Marcia Sutton (MS) and Sandra Sowder (SS)
MS: I was the preacher’s wife. We had been in the same little church for 20 years. I had watched people marry, people die, people give birth. When we knew we were going to divorce, and things were going to change, it was one of the hardest things I’ve ever done, but it was such a relief because I really wanted to be with you. The church, um, publicly withdrew fellowship from me. And you went to church with me that day. Do you remember that?
SS: Oh my goodness. They read a letter, and turned you over to the devil, is part of the wording in the letter.
SS: Your children were actually there, and watched these people that you had loved, go up and sign this letter, along with their father. It was like the Salem Witch Hunt or something.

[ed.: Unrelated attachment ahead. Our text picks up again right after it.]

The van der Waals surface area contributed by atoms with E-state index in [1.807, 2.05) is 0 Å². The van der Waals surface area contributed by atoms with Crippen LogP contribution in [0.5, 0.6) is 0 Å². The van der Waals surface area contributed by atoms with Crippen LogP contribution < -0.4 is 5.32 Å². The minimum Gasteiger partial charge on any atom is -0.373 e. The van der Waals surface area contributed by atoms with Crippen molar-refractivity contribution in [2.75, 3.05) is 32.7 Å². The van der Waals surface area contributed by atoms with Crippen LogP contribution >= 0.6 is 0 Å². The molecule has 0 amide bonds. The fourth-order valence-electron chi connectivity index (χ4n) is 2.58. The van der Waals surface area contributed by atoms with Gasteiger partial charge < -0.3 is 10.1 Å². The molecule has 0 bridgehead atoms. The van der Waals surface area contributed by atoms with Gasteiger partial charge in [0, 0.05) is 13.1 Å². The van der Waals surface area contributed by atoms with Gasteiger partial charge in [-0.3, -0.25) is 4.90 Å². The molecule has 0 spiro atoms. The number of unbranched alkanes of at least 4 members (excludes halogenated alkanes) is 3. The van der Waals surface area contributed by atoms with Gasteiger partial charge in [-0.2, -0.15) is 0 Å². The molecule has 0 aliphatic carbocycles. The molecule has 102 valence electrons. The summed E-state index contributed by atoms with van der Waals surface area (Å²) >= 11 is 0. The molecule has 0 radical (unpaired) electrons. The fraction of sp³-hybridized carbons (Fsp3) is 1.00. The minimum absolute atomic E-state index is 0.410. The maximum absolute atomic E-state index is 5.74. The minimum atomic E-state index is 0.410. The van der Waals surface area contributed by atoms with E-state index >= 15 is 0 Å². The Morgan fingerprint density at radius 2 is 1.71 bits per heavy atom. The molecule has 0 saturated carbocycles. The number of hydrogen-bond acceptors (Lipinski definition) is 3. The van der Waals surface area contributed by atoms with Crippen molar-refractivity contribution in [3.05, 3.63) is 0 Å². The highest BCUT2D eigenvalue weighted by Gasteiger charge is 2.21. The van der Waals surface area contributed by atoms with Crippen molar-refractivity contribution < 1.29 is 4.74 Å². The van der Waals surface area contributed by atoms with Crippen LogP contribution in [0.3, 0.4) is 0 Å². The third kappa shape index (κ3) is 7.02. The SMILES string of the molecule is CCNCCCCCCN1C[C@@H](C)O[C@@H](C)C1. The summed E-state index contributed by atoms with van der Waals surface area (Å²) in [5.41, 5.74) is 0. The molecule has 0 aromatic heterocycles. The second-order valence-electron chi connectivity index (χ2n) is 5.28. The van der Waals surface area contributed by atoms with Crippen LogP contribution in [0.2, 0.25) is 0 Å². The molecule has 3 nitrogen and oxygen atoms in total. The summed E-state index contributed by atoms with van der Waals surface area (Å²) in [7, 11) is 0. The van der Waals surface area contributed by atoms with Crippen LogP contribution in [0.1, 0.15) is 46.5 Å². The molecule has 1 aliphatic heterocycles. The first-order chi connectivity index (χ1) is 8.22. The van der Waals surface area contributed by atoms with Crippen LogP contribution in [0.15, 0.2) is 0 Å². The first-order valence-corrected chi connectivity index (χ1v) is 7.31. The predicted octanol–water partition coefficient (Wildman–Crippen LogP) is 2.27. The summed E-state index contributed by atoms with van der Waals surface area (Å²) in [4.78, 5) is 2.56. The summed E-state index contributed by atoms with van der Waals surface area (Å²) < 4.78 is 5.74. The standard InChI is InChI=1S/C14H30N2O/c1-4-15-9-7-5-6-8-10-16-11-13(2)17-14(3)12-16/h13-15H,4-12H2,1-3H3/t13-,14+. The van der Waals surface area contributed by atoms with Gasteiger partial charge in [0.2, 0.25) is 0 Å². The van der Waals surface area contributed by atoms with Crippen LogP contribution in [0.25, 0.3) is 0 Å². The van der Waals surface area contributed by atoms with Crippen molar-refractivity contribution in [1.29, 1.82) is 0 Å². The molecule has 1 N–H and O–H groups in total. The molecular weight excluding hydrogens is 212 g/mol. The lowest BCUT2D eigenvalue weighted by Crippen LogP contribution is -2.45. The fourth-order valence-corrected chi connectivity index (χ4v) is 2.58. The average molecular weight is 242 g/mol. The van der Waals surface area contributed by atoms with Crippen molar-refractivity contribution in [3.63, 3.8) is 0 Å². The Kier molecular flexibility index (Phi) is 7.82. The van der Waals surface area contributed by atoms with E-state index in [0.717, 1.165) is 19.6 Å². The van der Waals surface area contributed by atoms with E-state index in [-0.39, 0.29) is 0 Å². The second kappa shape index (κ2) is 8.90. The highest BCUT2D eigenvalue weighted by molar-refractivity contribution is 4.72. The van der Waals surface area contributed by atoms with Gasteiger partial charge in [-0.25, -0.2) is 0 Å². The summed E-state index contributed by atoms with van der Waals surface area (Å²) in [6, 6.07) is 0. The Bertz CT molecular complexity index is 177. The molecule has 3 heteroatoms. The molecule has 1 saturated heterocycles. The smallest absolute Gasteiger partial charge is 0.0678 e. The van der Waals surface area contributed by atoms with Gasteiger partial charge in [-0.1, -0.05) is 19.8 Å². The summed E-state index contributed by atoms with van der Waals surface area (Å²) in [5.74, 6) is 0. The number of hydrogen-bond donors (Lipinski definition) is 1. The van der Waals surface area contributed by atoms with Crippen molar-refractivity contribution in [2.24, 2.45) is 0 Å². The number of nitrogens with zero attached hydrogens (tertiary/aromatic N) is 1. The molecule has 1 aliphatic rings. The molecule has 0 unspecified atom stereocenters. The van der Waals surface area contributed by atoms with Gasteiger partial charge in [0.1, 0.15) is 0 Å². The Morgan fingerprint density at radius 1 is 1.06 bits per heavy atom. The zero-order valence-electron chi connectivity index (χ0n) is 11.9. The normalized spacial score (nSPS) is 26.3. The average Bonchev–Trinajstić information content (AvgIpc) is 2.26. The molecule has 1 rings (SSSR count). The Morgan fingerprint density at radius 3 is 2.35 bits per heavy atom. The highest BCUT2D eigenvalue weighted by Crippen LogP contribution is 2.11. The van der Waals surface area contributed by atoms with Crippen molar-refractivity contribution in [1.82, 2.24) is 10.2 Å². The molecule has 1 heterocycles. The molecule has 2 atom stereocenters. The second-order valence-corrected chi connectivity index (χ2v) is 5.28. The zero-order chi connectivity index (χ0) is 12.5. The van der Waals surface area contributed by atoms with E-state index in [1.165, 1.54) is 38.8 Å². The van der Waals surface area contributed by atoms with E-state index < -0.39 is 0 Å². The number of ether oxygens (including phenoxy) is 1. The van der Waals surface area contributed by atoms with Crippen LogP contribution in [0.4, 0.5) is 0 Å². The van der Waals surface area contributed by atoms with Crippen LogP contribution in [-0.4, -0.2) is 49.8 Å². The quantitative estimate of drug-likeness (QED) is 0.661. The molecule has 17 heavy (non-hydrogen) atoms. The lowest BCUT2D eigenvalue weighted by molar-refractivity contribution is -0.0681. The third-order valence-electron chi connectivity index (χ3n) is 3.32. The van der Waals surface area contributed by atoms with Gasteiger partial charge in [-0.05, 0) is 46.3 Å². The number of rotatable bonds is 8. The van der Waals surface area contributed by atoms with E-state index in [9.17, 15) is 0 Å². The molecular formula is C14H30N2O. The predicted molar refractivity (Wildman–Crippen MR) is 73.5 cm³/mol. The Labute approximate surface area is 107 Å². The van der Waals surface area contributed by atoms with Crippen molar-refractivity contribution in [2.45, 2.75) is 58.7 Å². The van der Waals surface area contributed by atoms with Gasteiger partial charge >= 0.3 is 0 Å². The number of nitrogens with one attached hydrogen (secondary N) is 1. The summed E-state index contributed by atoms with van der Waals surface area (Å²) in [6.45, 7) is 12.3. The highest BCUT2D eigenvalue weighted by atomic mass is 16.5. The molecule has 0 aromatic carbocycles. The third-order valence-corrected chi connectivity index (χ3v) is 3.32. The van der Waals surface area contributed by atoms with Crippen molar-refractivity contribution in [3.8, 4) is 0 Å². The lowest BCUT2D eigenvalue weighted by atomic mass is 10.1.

MS: I think I felt like over time, my four daughters would understand me.
SS: You had a, a very very close relationship with all of your girls.
MS: I did go by to see one of my older daughters, ‘cause she’s pregnant and just say hello and I love you. And her husband called the police, and asked me to leave. I remember the police officer that told me I was gonna have to leave he, he apologized, and said, “Ma’am, I’m very sorry for your pain.” They think what they’re doing’s right. If I didn’t believe that they thought it was the right thing I’m sure I would lose my mind. I remember you used to say when we get old, you would help me walk along, ‘cause I’m a little older than you and I have a bad back. And we’re going to build that house on a bluff, and if children and grandchildren want to come be a part of that, they’re welcome.
SS: They would be so loved. It would just be great.
MS: It makes it hard for us to have the storybook ending that we want. But I’m still not sorry that I found you. I wouldn’t change it.
SS: I agree.